The fruitful cross border relationship between Ithaca High in New York and PA teams and events continued, as they drove all the way down and were rewarded for their commitment with a 3rd place finish. Great Valley A, undermanned this time by the absence of their science player Dan, took 4th behind one of incumbent GPQB Player of the Year Sam Scarfone’s best performances. Sam seemed particularly in his element on history and geography at the event. 6th place went to Hempfield A, one of the Lancaster-Lebanon League’s longtime powers who seems to have caught the pyramidal bug. After playing at Henderson last month, they followed up with a workmanlike tournament with some good wins, and received a berth to HSNCT. Downingtown East A finished 7th after another strong performance from Jackie, and Lancaster Mennonite A, perhaps the biggest surprise of the Varsity teams, came out with the last playoff berth, and a breakout performance by Jacob Cairns which included many fiery first line buzzes.

IMG_0773

Hempfield B (left 4) and Lancaster Mennonite A pose for a photo after Mennonite’s 325-200 victory in round 1.

The consolation rounds were headed by two teams from Henderson. Unfortunately, they split their best players to hog HSNCT berths, which is considered against social decorum in Pennsylvania quizbowl and should be discouraged by TDs at future events. Aravind and Vijay continued to have strong seasons for the Henderson Warriors. Unionville finished 11th, and showed they have quite a bit of knowledge to display. Eric and Sophia cleared 40 points per game, and they worked a cool 21 points per bonus, which is very solid for a team still getting familiar with Saturday invitationals. Lakeland finished 13th, and looks to be PA’s best chance for a public school at SSNCT to do deep damage this year. Michael Goerlitz had another excellent run, getting 94 points per game, which was 4th at the event.

Perhaps most notable of all was the plethora of new teams Manheim Township’s coach, Missy Doll, got to the event through outreach. Many Lancaster and Lebanon area teams we don’t see much came out, and did quite well. The Varsity bracket featured three such teams: Red Lion, Lampeter-Strasburg, and Lancaster Catholic. Each came away with some nice wins, and could well turn into contenders soon. A special commendation goes to Red Lion’s Rick Schimek, who notched 68 points per game and was one of its top 10 scorers. I hope we see more from these talented teams very soon.

The field for Varsity also featured A teams from Huntingdon, Penn Manor, Cedar Crest, Moravian Academy, Emmaus, and Wallenpaupack continue their seasons to various levels of success. Bermudian Springs made their season debut as well, finishing near the middle of the pack. B and C teams from Friends Select, Great Valley, Hempfield and Emmaus also competed against this dense, tough field, with Friends Select B taking as high as tied for 11th.

IMG_0775

Downingtown East A on their way to lunch. From L to R: Malaika, Zach, and Jackie.

Novice Division

In the Novice/JV division, Lebanon HS captured the championship in the course of gaining revenge on their only loss of the day to Manheim Township Middle B. Lebanon played an extremely clean tournament, with only 5 negs the entire day, and displayed deep knowledge on many bonuses en route to a solid 17+ PPB. Chase (57 PPG) and Courtney (39 PPG) led the way for Lebanon and I hope they’ll continue to play more weekend tournaments after making such a solid debut.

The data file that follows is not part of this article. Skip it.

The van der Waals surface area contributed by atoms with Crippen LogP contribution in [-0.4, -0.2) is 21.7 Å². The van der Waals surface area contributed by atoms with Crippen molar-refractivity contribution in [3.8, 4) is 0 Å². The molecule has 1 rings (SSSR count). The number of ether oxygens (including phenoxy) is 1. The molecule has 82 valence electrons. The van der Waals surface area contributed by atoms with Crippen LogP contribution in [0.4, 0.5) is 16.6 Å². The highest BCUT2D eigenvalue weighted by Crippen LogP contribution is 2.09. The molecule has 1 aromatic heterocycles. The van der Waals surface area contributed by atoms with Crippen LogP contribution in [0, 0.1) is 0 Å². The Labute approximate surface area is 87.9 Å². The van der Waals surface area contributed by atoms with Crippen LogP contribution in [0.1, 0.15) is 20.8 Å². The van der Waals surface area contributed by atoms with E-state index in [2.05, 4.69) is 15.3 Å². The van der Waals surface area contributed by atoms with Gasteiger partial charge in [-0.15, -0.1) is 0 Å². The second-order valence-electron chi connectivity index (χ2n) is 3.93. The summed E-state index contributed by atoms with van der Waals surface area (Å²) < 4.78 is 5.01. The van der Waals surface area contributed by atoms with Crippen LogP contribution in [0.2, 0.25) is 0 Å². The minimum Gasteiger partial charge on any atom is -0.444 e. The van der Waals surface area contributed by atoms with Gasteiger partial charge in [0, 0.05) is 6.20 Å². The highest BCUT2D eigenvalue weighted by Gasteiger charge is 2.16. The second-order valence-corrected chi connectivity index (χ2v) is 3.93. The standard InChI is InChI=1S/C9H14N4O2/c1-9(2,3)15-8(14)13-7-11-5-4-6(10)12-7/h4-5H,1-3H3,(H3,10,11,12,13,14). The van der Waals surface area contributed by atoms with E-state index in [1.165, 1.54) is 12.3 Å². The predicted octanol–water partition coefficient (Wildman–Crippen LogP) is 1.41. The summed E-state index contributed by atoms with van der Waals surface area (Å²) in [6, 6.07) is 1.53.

lebanon

Novice division champions Lebanon High School with their trophy.

MT Middle B meanwhile played quite impressively to get to the finals in the first place, paced by Aizaaz’s 68 PPG and solid supporting performances from the rest of the team members. When combined with MT Middle A’s best players (particularly Deeya’s 61 PPG), MT Middle looks to be quite a formidable force at the Middle School level this year. The next few slots were taken up by some promising C teams, with both Emmaus C and Downingtown STEM C showcasing some of the future for Emmaus and STEM. Emmaus C finished with the #1 card after the prelims, but lost to MT Middle B in the playoffs to just finish outside the final. This tournament as a whole was a great example of the value of splitting divisions as it allowed newer players on these teams the opportunity to compete against players of similar experience levels and the card system kept the matches close–in the prelims, 3 teams had 1 point average margins of victory, suggesting that the system did a fairly good job matching teams up.

With so many other schools competing, a few scattered thoughts on various teams from the rest of the bracket:

  • Eastern Lebanon County and Waynesboro made some rare but welcome appearances on the weekend tournament circuit here. In fact, judging by the high number of players on each school’s team (8 and 7, respectively), it seems as if they have plenty of interest for more teams at future tournaments. I would hope in the future that schools just enter two teams instead of one in these cases since it’s much more fun for players to be continually “in” a match and substitutions often seem to take up a lot of time.
  • Lancaster Mennonite’s B team fared well and it’s neat to see a school that has expanded from a single-player powerhouse last year to a more complete program, at least in terms of competing with multiple solid teams at invitationals. Judging by this tournament, it’s pretty clear that most of the teams in PA are taking the program-establishment aspect to heart. This bodes well for creating lasting programs and for the health of the state of quizbowl as a whole.
  • The #4 individual performance in this division came from Sebastian on Carver E & S B, who improved by 20 PPG in the prelims from the LVA tournament a month and a half ago. Lest anyone doubt that studying can pay off, it’s pretty cool to see such quick results. I’d be curious to know of other big increases from tournament to tournament for various players around the state in the future or even over the course of a year.
  • Nathaniel Schmidt–the brother of Alex–finished with over 50 PPG for the tournament for Lehigh Valley Academy B.

-Ben And Chris